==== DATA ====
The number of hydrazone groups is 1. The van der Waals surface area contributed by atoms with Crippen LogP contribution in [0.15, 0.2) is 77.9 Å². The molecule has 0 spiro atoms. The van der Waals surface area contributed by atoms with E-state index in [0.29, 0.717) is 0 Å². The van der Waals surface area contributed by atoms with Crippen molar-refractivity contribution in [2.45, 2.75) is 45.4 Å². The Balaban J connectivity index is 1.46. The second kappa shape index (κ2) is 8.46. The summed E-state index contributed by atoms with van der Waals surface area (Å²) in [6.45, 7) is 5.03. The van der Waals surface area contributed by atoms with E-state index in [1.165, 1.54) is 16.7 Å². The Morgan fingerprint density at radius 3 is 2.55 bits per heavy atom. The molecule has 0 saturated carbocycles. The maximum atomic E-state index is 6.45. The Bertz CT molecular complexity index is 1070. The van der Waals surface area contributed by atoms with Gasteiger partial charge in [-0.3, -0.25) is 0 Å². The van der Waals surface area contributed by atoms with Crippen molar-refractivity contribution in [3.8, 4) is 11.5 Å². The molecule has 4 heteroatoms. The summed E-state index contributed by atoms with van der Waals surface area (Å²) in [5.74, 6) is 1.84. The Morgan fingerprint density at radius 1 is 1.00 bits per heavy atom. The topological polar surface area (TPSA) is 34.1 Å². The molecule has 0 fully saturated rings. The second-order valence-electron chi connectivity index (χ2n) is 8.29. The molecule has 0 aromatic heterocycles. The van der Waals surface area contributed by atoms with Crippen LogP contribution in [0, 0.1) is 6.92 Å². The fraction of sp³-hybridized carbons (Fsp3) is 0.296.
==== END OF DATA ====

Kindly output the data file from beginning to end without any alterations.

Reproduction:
The number of hydrazone groups is 1. The van der Waals surface area contributed by atoms with Crippen LogP contribution in [0.15, 0.2) is 77.9 Å². The molecule has 0 spiro atoms. The van der Waals surface area contributed by atoms with E-state index in [0.29, 0.717) is 0 Å². The van der Waals surface area contributed by atoms with Crippen molar-refractivity contribution in [2.45, 2.75) is 45.4 Å². The Balaban J connectivity index is 1.46. The second kappa shape index (κ2) is 8.46. The summed E-state index contributed by atoms with van der Waals surface area (Å²) in [6.45, 7) is 5.03. The van der Waals surface area contributed by atoms with E-state index in [1.165, 1.54) is 16.7 Å². The Morgan fingerprint density at radius 3 is 2.55 bits per heavy atom. The molecule has 0 saturated carbocycles. The maximum atomic E-state index is 6.45. The Bertz CT molecular complexity index is 1070. The van der Waals surface area contributed by atoms with Gasteiger partial charge in [-0.3, -0.25) is 0 Å². The van der Waals surface area contributed by atoms with Crippen molar-refractivity contribution in [3.8, 4) is 11.5 Å². The molecule has 4 heteroatoms. The summed E-state index contributed by atoms with van der Waals surface area (Å²) in [5.74, 6) is 1.84. The Morgan fingerprint density at radius 1 is 1.00 bits per heavy atom. The topological polar surface area (TPSA) is 34.1 Å². The molecule has 0 fully saturated rings. The second-order valence-electron chi connectivity index (χ2n) is 8.29. The molecule has 0 aromatic heterocycles. The van der Waals surface area contributed by atoms with Crippen LogP contribution in [0, 0.1) is 6.92 Å². The fraction of sp³-hybridized carbons (Fsp3) is 0.296.